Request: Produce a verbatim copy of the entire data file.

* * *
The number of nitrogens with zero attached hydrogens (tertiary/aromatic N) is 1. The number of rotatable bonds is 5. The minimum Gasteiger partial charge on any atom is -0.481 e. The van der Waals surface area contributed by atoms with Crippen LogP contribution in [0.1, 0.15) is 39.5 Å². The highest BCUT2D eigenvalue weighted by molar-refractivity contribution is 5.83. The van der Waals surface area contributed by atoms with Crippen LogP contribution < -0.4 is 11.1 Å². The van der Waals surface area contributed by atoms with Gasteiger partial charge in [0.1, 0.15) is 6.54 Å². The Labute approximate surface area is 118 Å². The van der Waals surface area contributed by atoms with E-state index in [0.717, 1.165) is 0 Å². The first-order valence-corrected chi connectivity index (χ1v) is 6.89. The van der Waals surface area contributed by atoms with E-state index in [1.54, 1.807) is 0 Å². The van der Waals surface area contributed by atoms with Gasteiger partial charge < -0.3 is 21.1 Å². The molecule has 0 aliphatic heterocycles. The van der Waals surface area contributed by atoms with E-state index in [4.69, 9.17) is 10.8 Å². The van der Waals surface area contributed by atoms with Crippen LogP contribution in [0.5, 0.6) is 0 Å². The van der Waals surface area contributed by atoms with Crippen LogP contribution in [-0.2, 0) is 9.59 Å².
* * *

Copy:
The number of nitrogens with zero attached hydrogens (tertiary/aromatic N) is 1. The number of rotatable bonds is 5. The minimum Gasteiger partial charge on any atom is -0.481 e. The van der Waals surface area contributed by atoms with Crippen LogP contribution in [0.1, 0.15) is 39.5 Å². The highest BCUT2D eigenvalue weighted by molar-refractivity contribution is 5.83. The van der Waals surface area contributed by atoms with Crippen LogP contribution < -0.4 is 11.1 Å². The van der Waals surface area contributed by atoms with Gasteiger partial charge in [0.1, 0.15) is 6.54 Å². The Labute approximate surface area is 118 Å². The van der Waals surface area contributed by atoms with E-state index in [0.717, 1.165) is 0 Å². The first-order valence-corrected chi connectivity index (χ1v) is 6.89. The van der Waals surface area contributed by atoms with E-state index in [1.54, 1.807) is 0 Å². The van der Waals surface area contributed by atoms with Gasteiger partial charge < -0.3 is 21.1 Å². The molecule has 0 aliphatic heterocycles. The van der Waals surface area contributed by atoms with E-state index in [4.69, 9.17) is 10.8 Å². The van der Waals surface area contributed by atoms with Crippen LogP contribution in [0.5, 0.6) is 0 Å². The van der Waals surface area contributed by atoms with Crippen LogP contribution in [-0.2, 0) is 9.59 Å².